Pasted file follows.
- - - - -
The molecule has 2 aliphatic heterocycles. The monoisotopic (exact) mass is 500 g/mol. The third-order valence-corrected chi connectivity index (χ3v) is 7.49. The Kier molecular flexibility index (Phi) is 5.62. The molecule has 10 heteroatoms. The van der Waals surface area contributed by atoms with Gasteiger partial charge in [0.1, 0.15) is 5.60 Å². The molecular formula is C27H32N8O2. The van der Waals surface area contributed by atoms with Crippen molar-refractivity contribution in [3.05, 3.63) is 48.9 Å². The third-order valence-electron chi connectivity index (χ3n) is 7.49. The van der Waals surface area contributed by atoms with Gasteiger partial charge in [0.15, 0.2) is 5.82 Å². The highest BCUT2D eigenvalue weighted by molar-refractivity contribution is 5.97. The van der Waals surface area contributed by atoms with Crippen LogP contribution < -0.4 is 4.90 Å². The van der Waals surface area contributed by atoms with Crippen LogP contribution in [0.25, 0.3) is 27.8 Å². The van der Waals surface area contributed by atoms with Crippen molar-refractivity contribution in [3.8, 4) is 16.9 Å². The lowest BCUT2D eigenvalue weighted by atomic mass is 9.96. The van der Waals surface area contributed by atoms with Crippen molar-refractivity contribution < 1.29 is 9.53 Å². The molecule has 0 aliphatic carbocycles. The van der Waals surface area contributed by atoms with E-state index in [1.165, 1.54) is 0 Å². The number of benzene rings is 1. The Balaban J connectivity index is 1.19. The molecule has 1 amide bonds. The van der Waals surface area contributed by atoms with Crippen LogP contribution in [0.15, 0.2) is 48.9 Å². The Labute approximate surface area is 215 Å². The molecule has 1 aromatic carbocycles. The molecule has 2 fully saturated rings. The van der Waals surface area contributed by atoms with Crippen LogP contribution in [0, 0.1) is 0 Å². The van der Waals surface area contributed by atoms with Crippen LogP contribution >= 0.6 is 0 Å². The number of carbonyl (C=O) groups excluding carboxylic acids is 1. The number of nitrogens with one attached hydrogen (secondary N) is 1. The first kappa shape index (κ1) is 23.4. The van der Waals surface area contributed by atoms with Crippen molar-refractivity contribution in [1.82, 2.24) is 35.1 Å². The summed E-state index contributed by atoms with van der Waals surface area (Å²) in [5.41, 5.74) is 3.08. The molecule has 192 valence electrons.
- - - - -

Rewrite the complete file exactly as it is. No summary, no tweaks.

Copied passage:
The molecule has 2 aliphatic heterocycles. The monoisotopic (exact) mass is 500 g/mol. The third-order valence-corrected chi connectivity index (χ3v) is 7.49. The Kier molecular flexibility index (Phi) is 5.62. The molecule has 10 heteroatoms. The van der Waals surface area contributed by atoms with Gasteiger partial charge in [0.1, 0.15) is 5.60 Å². The molecular formula is C27H32N8O2. The van der Waals surface area contributed by atoms with Crippen molar-refractivity contribution in [3.05, 3.63) is 48.9 Å². The third-order valence-electron chi connectivity index (χ3n) is 7.49. The van der Waals surface area contributed by atoms with Gasteiger partial charge in [0.15, 0.2) is 5.82 Å². The highest BCUT2D eigenvalue weighted by molar-refractivity contribution is 5.97. The van der Waals surface area contributed by atoms with Crippen LogP contribution < -0.4 is 4.90 Å². The van der Waals surface area contributed by atoms with Crippen LogP contribution in [0.25, 0.3) is 27.8 Å². The van der Waals surface area contributed by atoms with Crippen molar-refractivity contribution in [3.8, 4) is 16.9 Å². The lowest BCUT2D eigenvalue weighted by atomic mass is 9.96. The van der Waals surface area contributed by atoms with Crippen molar-refractivity contribution < 1.29 is 9.53 Å². The molecule has 0 aliphatic carbocycles. The van der Waals surface area contributed by atoms with E-state index in [1.165, 1.54) is 0 Å². The number of benzene rings is 1. The Balaban J connectivity index is 1.19. The molecule has 1 amide bonds. The van der Waals surface area contributed by atoms with Crippen LogP contribution in [0.15, 0.2) is 48.9 Å². The Labute approximate surface area is 215 Å². The molecule has 1 aromatic carbocycles. The molecule has 2 fully saturated rings. The van der Waals surface area contributed by atoms with Crippen LogP contribution in [0, 0.1) is 0 Å². The van der Waals surface area contributed by atoms with Crippen LogP contribution >= 0.6 is 0 Å². The number of carbonyl (C=O) groups excluding carboxylic acids is 1. The number of nitrogens with one attached hydrogen (secondary N) is 1. The first kappa shape index (κ1) is 23.4. The van der Waals surface area contributed by atoms with Crippen molar-refractivity contribution in [1.82, 2.24) is 35.1 Å². The summed E-state index contributed by atoms with van der Waals surface area (Å²) in [5.41, 5.74) is 3.08. The molecule has 192 valence electrons.